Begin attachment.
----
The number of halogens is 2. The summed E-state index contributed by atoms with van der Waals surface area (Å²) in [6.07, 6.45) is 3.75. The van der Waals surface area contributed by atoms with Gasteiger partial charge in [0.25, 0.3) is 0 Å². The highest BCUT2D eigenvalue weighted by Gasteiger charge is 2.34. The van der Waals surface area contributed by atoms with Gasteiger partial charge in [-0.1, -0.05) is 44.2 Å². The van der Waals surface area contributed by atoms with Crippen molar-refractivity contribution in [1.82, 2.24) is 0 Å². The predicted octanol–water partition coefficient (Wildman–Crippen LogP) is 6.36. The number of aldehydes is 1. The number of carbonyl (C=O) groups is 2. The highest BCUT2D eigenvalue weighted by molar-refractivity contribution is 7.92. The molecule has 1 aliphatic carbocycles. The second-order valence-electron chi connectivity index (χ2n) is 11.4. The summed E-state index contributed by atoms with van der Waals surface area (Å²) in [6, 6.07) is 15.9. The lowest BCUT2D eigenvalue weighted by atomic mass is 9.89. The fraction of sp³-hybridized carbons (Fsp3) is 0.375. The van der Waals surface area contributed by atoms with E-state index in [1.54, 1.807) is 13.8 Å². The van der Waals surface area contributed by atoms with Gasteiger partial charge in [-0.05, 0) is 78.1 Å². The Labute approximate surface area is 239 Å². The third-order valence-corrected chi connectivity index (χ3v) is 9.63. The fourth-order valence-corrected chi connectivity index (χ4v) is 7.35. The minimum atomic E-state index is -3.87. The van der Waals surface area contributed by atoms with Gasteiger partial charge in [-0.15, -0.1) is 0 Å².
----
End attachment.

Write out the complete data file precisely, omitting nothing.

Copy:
The number of halogens is 2. The summed E-state index contributed by atoms with van der Waals surface area (Å²) in [6.07, 6.45) is 3.75. The van der Waals surface area contributed by atoms with Gasteiger partial charge in [0.25, 0.3) is 0 Å². The highest BCUT2D eigenvalue weighted by Gasteiger charge is 2.34. The van der Waals surface area contributed by atoms with Gasteiger partial charge in [-0.1, -0.05) is 44.2 Å². The van der Waals surface area contributed by atoms with Crippen molar-refractivity contribution in [1.82, 2.24) is 0 Å². The predicted octanol–water partition coefficient (Wildman–Crippen LogP) is 6.36. The number of aldehydes is 1. The number of carbonyl (C=O) groups is 2. The highest BCUT2D eigenvalue weighted by molar-refractivity contribution is 7.92. The molecule has 1 aliphatic carbocycles. The second-order valence-electron chi connectivity index (χ2n) is 11.4. The summed E-state index contributed by atoms with van der Waals surface area (Å²) in [6, 6.07) is 15.9. The lowest BCUT2D eigenvalue weighted by atomic mass is 9.89. The fraction of sp³-hybridized carbons (Fsp3) is 0.375. The van der Waals surface area contributed by atoms with E-state index in [1.54, 1.807) is 13.8 Å². The van der Waals surface area contributed by atoms with Gasteiger partial charge in [-0.05, 0) is 78.1 Å². The Labute approximate surface area is 239 Å². The third-order valence-corrected chi connectivity index (χ3v) is 9.63. The fourth-order valence-corrected chi connectivity index (χ4v) is 7.35. The minimum atomic E-state index is -3.87. The van der Waals surface area contributed by atoms with Gasteiger partial charge in [-0.15, -0.1) is 0 Å².